Elder law attorney Anthony J. Enea of Enea, Scanlan & Sirignano, LLP in Somers and White Plains, N.Y. will address the impact of aging baby boomers on Westchester and Putnam County in a series of educational programs to area chambers of commerce. With millions of baby boomers coming of age, Enea urges those in or approaching their elder years to take a proactive role in planning for the future.
Enea, Scanlan & Sirignano, LLP is pleased to announce the expansion of the firm's White Plains office. The 1,000 square foot addition will allow the firm to meet the growing demand for elder law services in Westchester County and better enable the firm to provide educational seminars to seniors, caregivers and the practicing bar.
Although formulating an estate and long term care plan is an important step towards financial security, many people fail to have even the most basic plan and advanced directives. One potential hurdle is a fear of putting together a poor plan. Having a basic understanding of these common mistakes can help reduce the risk of making some unfortunate errors. The following are examples of the most common errors made:
Taking the time to formulate an estate plan can often seem like a daunting process. This is particularly true for the single parent. The single parent is likely struggling to balance the demands of taking care of the children, home and working a job outside of the home. With these struggles the mere thought of adding anything to their to-do list may seem overwhelming. However, taking the time to develop an estate plan will likely ease some stress since the plan can help ensure that their children are provided for according to their wishes in the event of their demise. Some of the most valuable steps to consider implementing are:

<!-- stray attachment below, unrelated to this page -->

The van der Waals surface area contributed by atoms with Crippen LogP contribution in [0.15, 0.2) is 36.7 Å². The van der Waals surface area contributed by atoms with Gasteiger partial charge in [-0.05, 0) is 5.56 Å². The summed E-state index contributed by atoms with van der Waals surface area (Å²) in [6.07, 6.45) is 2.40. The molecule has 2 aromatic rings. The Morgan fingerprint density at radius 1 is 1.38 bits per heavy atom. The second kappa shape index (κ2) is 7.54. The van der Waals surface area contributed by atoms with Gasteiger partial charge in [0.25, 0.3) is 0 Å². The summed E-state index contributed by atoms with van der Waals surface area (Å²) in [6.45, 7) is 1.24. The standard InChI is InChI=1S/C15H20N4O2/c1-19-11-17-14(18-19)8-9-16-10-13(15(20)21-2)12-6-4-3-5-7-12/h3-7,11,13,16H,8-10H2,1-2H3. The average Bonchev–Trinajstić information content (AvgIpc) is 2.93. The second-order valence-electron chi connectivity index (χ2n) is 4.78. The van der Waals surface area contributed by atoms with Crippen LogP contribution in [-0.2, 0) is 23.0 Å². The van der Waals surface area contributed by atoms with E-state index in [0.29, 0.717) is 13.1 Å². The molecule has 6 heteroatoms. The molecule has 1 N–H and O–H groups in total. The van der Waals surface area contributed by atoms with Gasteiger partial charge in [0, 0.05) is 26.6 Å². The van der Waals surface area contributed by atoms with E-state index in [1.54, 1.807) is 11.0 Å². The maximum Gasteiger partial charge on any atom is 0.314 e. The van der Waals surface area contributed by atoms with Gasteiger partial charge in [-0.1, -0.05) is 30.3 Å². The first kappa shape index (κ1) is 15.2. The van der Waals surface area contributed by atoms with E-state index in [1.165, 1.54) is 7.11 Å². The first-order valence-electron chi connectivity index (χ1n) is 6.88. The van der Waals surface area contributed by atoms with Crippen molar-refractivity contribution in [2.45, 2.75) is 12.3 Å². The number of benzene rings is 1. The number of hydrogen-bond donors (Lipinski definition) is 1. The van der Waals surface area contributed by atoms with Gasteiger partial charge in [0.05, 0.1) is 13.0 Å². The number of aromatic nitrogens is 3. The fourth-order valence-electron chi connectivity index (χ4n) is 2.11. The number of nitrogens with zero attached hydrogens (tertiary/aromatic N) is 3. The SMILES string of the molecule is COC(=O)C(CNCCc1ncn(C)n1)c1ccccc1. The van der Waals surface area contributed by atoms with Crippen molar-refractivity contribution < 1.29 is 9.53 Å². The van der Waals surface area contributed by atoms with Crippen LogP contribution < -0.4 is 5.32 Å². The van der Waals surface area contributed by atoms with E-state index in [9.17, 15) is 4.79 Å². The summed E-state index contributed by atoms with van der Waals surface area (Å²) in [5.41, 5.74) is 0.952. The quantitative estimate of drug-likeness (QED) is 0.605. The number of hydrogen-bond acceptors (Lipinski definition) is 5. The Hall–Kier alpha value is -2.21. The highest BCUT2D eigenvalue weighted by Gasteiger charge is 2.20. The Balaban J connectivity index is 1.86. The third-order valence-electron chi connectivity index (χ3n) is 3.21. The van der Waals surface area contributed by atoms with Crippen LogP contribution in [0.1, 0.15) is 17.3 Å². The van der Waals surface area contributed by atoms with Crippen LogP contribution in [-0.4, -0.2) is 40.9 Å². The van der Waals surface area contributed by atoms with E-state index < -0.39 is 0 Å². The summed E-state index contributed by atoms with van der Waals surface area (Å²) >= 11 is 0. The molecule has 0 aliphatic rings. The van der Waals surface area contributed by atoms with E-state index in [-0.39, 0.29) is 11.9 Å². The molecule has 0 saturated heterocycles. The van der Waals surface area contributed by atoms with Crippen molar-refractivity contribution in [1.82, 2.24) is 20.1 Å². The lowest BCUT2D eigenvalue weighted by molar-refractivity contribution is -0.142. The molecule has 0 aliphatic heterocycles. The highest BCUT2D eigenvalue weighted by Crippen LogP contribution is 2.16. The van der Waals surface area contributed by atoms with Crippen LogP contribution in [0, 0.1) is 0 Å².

Over the last decade, numerous non-attorney controlled entities have cropped up nationwide offering Medicaid and elder law planning services. Many of these entities have branched into these services from traditional home care and geriatric care management services, while others are newly created. The services offered by these providers are varied, often including the preparation and filing of Medicaid nursing home and home care applications, drafting of personal service contracts and qualified income trusts (in some states), as well as rendering advice regarding Medicaid eligibility and how to obtain benefits.
My clients are always asking me which is better - an Irrevocable Trust or a Revocable Living Trust. Much to their dismay, the answer is that one is not better than the other. Irrevocable and Revocable Trusts are excellent estate and elder law planning tools that, depending on your objectives, can both be of significant value when used as part of your planning.
When meeting with a client and his or her family, one of the first inquiries I make is to determine whether or not he or she has previously executed a durable general power of attorney (POA) and, if so, what provisions it contains. Since a POA is, like many legal documents, a standardized form created by statute, the natural tendency is to assume that they are all the same and contain identical provisions. This, however, is often an incorrect and dangerous assumption.